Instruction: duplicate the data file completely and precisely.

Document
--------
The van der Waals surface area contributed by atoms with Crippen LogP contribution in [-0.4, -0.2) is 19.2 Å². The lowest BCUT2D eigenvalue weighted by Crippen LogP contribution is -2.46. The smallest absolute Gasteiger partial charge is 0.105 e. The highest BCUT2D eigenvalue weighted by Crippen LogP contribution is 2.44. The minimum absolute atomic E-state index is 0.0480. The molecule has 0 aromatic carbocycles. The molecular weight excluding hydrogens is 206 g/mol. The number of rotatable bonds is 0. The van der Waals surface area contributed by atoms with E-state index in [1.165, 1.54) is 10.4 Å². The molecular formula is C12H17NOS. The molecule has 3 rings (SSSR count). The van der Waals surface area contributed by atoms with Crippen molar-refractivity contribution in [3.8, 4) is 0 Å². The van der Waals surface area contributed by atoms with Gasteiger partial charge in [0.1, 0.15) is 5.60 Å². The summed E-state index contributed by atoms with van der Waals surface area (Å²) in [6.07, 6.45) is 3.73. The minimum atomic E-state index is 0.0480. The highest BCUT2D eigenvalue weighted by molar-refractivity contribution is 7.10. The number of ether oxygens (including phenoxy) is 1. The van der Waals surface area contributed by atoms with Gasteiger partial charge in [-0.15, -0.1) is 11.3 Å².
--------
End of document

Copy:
The van der Waals surface area contributed by atoms with Crippen LogP contribution in [-0.4, -0.2) is 19.2 Å². The lowest BCUT2D eigenvalue weighted by Crippen LogP contribution is -2.46. The smallest absolute Gasteiger partial charge is 0.105 e. The highest BCUT2D eigenvalue weighted by Crippen LogP contribution is 2.44. The minimum absolute atomic E-state index is 0.0480. The molecule has 0 aromatic carbocycles. The molecular weight excluding hydrogens is 206 g/mol. The number of rotatable bonds is 0. The van der Waals surface area contributed by atoms with E-state index in [1.165, 1.54) is 10.4 Å². The molecular formula is C12H17NOS. The molecule has 3 rings (SSSR count). The van der Waals surface area contributed by atoms with Crippen molar-refractivity contribution in [3.8, 4) is 0 Å². The van der Waals surface area contributed by atoms with Gasteiger partial charge in [0.1, 0.15) is 5.60 Å². The summed E-state index contributed by atoms with van der Waals surface area (Å²) in [6.07, 6.45) is 3.73. The minimum atomic E-state index is 0.0480. The highest BCUT2D eigenvalue weighted by molar-refractivity contribution is 7.10. The number of ether oxygens (including phenoxy) is 1. The van der Waals surface area contributed by atoms with Gasteiger partial charge in [-0.15, -0.1) is 11.3 Å².